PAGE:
Thursday, August 27, 2009

Storage & Preservation of Produce & Cheese

Last week, a reader asked about veggie and cheese storage, expressing the concern that these perishables often spoil before they can be used. That concern is shared by many. Annually, in Canada and the U.S., several million tons of food is thrown away. At a cost of several hundred dollars, on average, per household, these statistics are alarming. Two rules of thumb can alleviate much of this waste.

  1. When it comes to shopping for perishables (particularly produce,) buy only what is needed and can be consumed in a few days. This may mean more frequent visits to the grocery store, but you'll enjoy fresher produce and avoid spoilage of a stockpile. Most produce requires a cool atmosphere and a fridge not filled to capacity actually works more efficiently, allowing internal air to circulate better and preventing pockets of cooler or warmer air from forming. Those over-chilled or -warm conditions can be very detrimental to the longevity of both produce and cheese.

  2. When storing perishables, avoid washing them until they are to be used. Many vegetables and fruits have natural oils or have been sprayed with protective (and neutral) waxy coatings which help preserve them. Washing removes those oils and/or coatings, making the produce much more vulnerable to spoilage. If the product has excessive dirt on it, simply brush the soil from it with a soft cloth and then store. When ready to use, the produce can be washed. Check out this very informative article Fruit & Veggie Washes by "The Grocery Bags," Anna Wallner and Kristina Matisic. Their findings support my own experience.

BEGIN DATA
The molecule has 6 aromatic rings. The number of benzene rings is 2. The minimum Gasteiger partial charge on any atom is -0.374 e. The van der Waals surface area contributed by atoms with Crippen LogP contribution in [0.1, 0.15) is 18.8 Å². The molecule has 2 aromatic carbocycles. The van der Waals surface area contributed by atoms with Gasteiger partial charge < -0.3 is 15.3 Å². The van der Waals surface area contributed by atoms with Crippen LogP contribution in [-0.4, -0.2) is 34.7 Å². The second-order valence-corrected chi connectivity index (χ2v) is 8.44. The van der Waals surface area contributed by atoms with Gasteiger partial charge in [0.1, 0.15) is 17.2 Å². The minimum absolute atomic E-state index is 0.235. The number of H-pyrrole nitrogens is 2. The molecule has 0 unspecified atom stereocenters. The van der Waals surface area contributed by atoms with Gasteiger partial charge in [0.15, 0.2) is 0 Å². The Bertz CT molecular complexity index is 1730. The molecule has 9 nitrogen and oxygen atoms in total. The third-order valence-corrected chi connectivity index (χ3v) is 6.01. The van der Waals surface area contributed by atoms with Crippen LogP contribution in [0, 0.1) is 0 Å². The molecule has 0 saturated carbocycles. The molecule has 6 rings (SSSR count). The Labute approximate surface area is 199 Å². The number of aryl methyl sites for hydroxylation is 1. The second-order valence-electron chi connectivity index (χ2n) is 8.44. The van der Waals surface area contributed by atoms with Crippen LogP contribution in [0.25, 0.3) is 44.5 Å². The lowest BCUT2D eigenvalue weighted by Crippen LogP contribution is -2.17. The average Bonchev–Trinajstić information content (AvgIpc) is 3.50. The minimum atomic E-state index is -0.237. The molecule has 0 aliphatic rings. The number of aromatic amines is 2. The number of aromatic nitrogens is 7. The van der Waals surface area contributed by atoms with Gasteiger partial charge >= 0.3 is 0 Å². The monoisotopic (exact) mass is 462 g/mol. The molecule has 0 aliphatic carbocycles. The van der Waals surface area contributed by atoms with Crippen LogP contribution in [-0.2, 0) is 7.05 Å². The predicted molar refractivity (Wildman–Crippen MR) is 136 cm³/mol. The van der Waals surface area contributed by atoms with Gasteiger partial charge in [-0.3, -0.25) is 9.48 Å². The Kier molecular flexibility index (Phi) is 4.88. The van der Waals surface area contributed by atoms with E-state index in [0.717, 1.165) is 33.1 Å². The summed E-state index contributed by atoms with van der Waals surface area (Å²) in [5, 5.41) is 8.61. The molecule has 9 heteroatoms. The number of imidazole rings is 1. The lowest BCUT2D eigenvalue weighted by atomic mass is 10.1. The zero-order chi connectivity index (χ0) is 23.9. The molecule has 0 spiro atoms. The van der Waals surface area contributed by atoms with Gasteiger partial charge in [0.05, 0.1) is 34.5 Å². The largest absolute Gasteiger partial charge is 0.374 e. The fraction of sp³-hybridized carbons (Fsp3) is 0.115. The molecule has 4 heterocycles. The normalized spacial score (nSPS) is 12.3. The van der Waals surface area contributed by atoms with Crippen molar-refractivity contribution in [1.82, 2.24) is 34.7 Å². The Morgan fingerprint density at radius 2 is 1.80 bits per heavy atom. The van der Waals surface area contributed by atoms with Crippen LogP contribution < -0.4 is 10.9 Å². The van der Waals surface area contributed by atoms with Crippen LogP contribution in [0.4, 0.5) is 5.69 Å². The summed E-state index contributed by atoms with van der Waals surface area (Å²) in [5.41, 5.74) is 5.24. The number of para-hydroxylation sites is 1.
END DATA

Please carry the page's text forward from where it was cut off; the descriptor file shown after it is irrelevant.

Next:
Though these two rules will help avoid most produce spoilage, there is another concern when storing fruit and vegetables and that is whether the product needs to be stored in the fridge, at room temperature, with ventilation or without, or in darkness. While researching this, I came across an excellent article on SparkPeople which included this comprehensive and easy to read chart: Fruit & Veggie Storage Chart .

When it comes to cheese, the situation is not as clear. Some argue cheese needs an airy environment, while others argue ventilation is death for cheese. It turns out, both are true. It depends on the cheese, which is a living food, much like yogurt. During research, I found an article – directed towards food service professionals (recommendations by The Wisconsin Milk Marketing Board and Wisconsin Cheese Makers,) – which answers this question, in all its complexity: Cheese Storage Tips.

I've heard other tips on preserving foods, but none of them have proved successful for me. One such recommendation says: to preserve bananas' freshness, they should be separated from the bunch. I ran three experiments on this suggestion, using three different bunches of bananas in varying weather conditions. In each experiment, I separated a few of the bananas from the bunch, and left the remaining bananas attached. Each time, all bananas, whether separate or attached, appeared to mature at the same rate, and their taste confirmed this. We do live in a very arid climate, so I'm not sure if this skewed the results or not. You might wish to perform your own experiments.